June 29, 2014 – Week 3

Growing up along the border I had the best of both of my worlds – Mexico and America. Being in Ecuador definitely reminded me of Mexico and my Mexican family. The interactions I’ve had with the community and individuals do not differ that much from those that I’ve experienced while in Mexico. There’s the same sense of community and extended family as well as pure kindness. I get this a lot from the doctors, nurses, and other staff at the clinic that I’ve been working at alongside Cemoplaf. They ask me the usual questions: Why am I there, what am I studying, What is it like being a a Mexican-American. I do not mind answering all their questions, but I do hesitate when being ask why I chose to come to Ecuador rather than stay in America to help. It seems as if they are very used to the fact that many students come and go for their own benefit in the short-term.

A major difference would be the catcalls or piropos that are directed at the foreigners who are simply walking down the street. I observe how these piropos are not directed at the locals, solely on the foreigners. An important advice engrained in our brains is to simply ignore the piropos and to not even smile while walking down the street, because it might give men or women the wrong impression.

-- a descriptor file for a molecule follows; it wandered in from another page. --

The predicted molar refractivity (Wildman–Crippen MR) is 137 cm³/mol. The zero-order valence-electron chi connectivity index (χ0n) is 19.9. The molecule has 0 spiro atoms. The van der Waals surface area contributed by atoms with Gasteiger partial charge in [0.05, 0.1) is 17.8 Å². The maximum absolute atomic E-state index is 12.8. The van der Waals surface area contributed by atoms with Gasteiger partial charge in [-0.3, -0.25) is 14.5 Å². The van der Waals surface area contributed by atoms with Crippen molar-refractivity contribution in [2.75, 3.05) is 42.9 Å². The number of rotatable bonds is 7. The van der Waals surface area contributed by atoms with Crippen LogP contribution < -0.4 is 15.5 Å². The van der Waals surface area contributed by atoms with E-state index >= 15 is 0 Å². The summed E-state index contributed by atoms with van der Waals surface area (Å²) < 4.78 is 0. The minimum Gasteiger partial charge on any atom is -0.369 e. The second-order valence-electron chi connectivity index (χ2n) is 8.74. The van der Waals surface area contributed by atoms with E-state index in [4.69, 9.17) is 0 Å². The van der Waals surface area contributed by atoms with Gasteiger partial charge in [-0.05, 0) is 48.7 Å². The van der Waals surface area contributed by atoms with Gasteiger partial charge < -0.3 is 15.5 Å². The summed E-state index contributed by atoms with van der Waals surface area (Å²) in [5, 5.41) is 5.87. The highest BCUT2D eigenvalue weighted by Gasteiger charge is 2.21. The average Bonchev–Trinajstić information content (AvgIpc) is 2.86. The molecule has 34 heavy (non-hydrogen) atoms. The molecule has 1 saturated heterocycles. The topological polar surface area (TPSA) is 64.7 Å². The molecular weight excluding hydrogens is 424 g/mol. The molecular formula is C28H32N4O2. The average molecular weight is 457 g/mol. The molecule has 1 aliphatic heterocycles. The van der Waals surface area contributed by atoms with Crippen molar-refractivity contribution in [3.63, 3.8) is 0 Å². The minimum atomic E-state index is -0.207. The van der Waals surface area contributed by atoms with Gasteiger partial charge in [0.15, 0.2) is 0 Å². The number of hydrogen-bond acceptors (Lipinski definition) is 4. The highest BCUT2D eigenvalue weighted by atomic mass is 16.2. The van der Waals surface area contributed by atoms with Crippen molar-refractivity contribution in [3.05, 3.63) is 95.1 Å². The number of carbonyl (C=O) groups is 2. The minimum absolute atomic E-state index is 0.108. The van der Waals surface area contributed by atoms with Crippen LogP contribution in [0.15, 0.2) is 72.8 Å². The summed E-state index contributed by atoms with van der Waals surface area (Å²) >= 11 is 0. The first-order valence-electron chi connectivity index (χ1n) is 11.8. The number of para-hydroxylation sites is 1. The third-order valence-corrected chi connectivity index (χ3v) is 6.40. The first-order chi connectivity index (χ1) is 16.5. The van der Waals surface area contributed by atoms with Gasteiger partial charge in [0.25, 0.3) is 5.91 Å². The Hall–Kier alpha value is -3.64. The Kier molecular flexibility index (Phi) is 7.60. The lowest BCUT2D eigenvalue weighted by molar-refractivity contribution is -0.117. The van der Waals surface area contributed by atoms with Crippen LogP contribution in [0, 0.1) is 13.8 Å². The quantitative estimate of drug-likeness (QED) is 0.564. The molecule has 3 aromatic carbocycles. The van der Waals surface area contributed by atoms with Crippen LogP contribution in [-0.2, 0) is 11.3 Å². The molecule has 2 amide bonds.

One of my expectations from Ecuador, especially because machismo culture exists here, was that I would not be able to observe many feminists speaking or teaching – even though Cemoplaf seems to be all about gender equality. To my surprise, on my first day of clinic I was with a middle-aged pediatrician who – during one of the consults – explicitly told another woman to take control of her own health, life, and rights. She urged her to speak with her husband about sharing responsibilities and understanding the implications that certain events had on her health. As I heard her say all this stuff, I just couldn’t believe it. Once the patient left, she turned to me and said, “La mujer tambien tiene sus derechos.” In other words: the woman also has her rights. I think this moment will forever be engrained on my mind.

I have only discussed my home environment with my coworkers who are also from the States. It seems as if the locals have a set idea of what America is like, but I don’t think they have an idea of the huge inequality gap. When I did discuss my college environment, such as the cost, type of work, schedule, students, etc., many of the high school students looked stunned. They were even more surprised when I spoke about the federal aid that is available. I didn’t withhold any of those details, because they were aware of the different costs as compared to Ecuador. Besides that bit of conversation, young adults usually ask about the nightlife and the type of music Americans are into, or even the latest styles. Other than that, no one else has asked me about America. I feel like they don’t really care, which is fine, but I wish I could elaborate on how Ecuador and USA are very similar. 

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